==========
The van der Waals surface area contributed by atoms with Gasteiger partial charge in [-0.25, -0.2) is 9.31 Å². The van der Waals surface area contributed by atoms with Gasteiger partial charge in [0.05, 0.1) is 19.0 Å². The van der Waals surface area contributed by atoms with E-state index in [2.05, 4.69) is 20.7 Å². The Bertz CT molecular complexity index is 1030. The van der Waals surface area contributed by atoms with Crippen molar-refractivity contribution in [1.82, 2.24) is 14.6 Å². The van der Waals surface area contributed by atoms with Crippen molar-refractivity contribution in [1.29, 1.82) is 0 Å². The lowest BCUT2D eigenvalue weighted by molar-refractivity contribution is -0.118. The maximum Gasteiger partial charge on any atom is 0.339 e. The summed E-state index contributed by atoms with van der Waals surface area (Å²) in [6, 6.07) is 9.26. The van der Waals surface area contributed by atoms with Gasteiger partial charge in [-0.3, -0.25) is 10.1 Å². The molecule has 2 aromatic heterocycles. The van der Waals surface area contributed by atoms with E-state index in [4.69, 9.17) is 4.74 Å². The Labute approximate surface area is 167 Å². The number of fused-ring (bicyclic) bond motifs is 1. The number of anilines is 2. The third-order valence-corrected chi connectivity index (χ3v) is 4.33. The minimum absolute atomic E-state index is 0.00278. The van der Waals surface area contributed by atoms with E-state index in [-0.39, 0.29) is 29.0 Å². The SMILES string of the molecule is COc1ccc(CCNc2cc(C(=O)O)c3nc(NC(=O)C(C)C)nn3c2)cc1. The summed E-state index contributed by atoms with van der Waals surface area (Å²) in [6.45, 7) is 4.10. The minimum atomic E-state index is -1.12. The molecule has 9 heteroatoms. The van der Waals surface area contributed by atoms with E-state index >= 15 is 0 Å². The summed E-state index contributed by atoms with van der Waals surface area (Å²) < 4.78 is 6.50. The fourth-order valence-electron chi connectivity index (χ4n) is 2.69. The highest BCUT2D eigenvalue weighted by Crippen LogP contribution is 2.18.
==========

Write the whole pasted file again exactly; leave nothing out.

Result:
The van der Waals surface area contributed by atoms with Gasteiger partial charge in [-0.25, -0.2) is 9.31 Å². The van der Waals surface area contributed by atoms with Gasteiger partial charge in [0.05, 0.1) is 19.0 Å². The van der Waals surface area contributed by atoms with E-state index in [2.05, 4.69) is 20.7 Å². The Bertz CT molecular complexity index is 1030. The van der Waals surface area contributed by atoms with Crippen molar-refractivity contribution in [1.82, 2.24) is 14.6 Å². The van der Waals surface area contributed by atoms with Crippen molar-refractivity contribution in [1.29, 1.82) is 0 Å². The lowest BCUT2D eigenvalue weighted by molar-refractivity contribution is -0.118. The maximum Gasteiger partial charge on any atom is 0.339 e. The summed E-state index contributed by atoms with van der Waals surface area (Å²) in [6, 6.07) is 9.26. The van der Waals surface area contributed by atoms with Gasteiger partial charge in [-0.3, -0.25) is 10.1 Å². The molecule has 2 aromatic heterocycles. The van der Waals surface area contributed by atoms with E-state index in [4.69, 9.17) is 4.74 Å². The Labute approximate surface area is 167 Å². The number of fused-ring (bicyclic) bond motifs is 1. The number of anilines is 2. The third-order valence-corrected chi connectivity index (χ3v) is 4.33. The minimum absolute atomic E-state index is 0.00278. The van der Waals surface area contributed by atoms with E-state index in [-0.39, 0.29) is 29.0 Å². The SMILES string of the molecule is COc1ccc(CCNc2cc(C(=O)O)c3nc(NC(=O)C(C)C)nn3c2)cc1. The summed E-state index contributed by atoms with van der Waals surface area (Å²) in [6.45, 7) is 4.10. The minimum atomic E-state index is -1.12. The molecule has 9 heteroatoms. The van der Waals surface area contributed by atoms with E-state index >= 15 is 0 Å². The summed E-state index contributed by atoms with van der Waals surface area (Å²) < 4.78 is 6.50. The fourth-order valence-electron chi connectivity index (χ4n) is 2.69. The highest BCUT2D eigenvalue weighted by Crippen LogP contribution is 2.18.